Want to know awkward? Sitting in a circle of teenagers, asking them to pass a “talking piece” around while they share their thoughts upon completing their first full week of school. I went first to model what one might say in this loud silence. “Well, I’m new to the building too, so I’m feeling pretty nervous that I’m going to make a mistake. I don’t know where things are, so I feel like I look lost. I definitely feel like everyone is noticing me because I am new, which I’d rather not happen.” I had explained to these students—some who were friends, many who were not, and a few who really don’t care for each other at all—that we’d need to trust one another to maintain confidence if this plan to be a support for one another was going to work.
The REACH Alternative Learning Community that is being piloted at my high school includes a REACH period where I lead students through a circle each day, help them organize to go home, and offer a listening ear as they debrief their days. The circles have been going pretty well, growing less and less weird. I’ve spent quite a bit of time thinking about the vulnerability that I’m asking these students to have, and I’ve realized that it is perhaps the single most complicated dilemma in education. Hear me out.
When students don’t know how to do things, there aren’t good structures in place to allow them to get help. Think about it. How many times have you asked, “Does everyone understand? Any questions?” I’ve done this. I do this. I’m trying to stop. Why? Because I’m coming to realize that we ask students to do what is fundamentally impossible for vulnerable children: admit, in front of their peers, that they are “other.”
We are, by asking them this type of question, expecting them to shed their self-consciousness, their self-doubt, and their armor and ask for help. Unless we deliberately create safe spaces where we model vulnerability and provide an actual community for students, we are never going to see students ask for help amongst the judgmental adolescents around them.
If, on the other hand, we create communities where students know each other, support each other, and value risk-taking without fear of failure, then we just might overcome this dilemma.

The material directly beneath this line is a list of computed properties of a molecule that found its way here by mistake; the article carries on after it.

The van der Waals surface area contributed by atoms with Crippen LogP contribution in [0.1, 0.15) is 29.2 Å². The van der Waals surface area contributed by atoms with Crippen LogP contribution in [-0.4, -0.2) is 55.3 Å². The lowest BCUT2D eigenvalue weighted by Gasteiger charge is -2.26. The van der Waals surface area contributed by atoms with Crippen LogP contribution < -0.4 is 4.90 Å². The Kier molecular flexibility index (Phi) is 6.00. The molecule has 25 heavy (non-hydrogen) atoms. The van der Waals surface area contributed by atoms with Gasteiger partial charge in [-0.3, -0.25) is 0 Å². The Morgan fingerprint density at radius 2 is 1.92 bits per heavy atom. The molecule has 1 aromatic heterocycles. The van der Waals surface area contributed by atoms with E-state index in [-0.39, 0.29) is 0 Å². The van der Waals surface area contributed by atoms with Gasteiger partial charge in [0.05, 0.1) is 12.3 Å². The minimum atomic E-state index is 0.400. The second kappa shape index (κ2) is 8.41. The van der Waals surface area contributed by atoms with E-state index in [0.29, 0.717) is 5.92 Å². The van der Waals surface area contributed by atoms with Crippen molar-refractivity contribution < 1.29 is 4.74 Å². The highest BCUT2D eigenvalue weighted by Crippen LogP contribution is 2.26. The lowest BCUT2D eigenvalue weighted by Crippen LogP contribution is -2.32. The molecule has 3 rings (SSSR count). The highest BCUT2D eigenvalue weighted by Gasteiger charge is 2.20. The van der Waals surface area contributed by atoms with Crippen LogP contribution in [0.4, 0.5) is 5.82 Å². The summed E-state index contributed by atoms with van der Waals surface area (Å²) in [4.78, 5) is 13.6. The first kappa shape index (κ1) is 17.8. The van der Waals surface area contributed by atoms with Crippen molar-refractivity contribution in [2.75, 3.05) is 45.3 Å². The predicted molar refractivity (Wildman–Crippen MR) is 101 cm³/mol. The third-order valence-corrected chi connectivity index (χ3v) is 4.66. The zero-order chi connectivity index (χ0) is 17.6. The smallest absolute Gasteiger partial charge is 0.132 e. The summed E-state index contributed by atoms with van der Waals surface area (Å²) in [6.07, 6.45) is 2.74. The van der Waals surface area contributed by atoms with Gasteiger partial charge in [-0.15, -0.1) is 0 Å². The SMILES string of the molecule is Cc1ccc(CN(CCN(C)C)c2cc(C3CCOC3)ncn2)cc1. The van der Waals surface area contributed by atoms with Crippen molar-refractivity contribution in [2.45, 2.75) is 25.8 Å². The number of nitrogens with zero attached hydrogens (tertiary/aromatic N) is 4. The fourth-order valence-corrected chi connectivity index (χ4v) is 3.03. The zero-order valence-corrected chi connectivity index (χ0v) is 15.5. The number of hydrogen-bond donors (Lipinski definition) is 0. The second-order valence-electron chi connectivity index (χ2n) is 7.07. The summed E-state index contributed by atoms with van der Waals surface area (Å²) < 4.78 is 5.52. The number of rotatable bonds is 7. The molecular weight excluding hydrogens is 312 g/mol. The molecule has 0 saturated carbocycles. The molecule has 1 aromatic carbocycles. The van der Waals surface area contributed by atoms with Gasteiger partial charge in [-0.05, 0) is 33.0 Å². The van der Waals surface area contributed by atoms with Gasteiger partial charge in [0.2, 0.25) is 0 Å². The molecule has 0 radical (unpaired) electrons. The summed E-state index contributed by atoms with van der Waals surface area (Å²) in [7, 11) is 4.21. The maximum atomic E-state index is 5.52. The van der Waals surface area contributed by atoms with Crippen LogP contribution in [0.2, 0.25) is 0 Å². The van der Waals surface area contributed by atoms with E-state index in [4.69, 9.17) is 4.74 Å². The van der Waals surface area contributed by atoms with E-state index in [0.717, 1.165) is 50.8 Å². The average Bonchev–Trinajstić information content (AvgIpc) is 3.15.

Have you ever asked a student, “How are you?” and they respond, “Crappy” or “Awful”? Did you offer a platitude like, “That’s too bad” or “Sorry to hear that” or “Tomorrow will be better”? I have. I do. But, I’m trying to stop. If we ask the question, we need to be honored when students open the door for us to find out what is really going on with them, but most of the time, for a wide variety of legitimate reasons, we don’t really take their invitation.
If, on the other hand, we were to ask a follow-up question, offer the student a chance to talk with a counselor, or simply listen to them, relationships will develop that allow us to become that caring adult who can impact the course of their lives.
But it’s awkward. The fact is, as adults, we aren’t very good at being vulnerable either. I don’t know about you, but I’ve sure as heck acted like I knew what was going on (just this past week, in fact) when I definitely didn’t. I’ve responded to someone asking how I am with “Not so great, actually,” hoping that they might inquire just a little bit so I could unburden myself, and when they say, “Join the crowd” or “TGIF” instead of saying, “Oh no. What’s going on?” I’m disappointed.
As adults who can have such an influence on children, and indeed do have that impact whether we are intentional or not, we have an amazing opportunity to model the vulnerability that will make us better communities. But wow, it is awkward. How do you forge relationships with students and encourage community, especially with those who aren’t as willing? Share your thoughts in the comments, follow me on Twitter (@MsAmberChandler) and use #AMLE. Hint: this is another way to practice intentional vulnerability!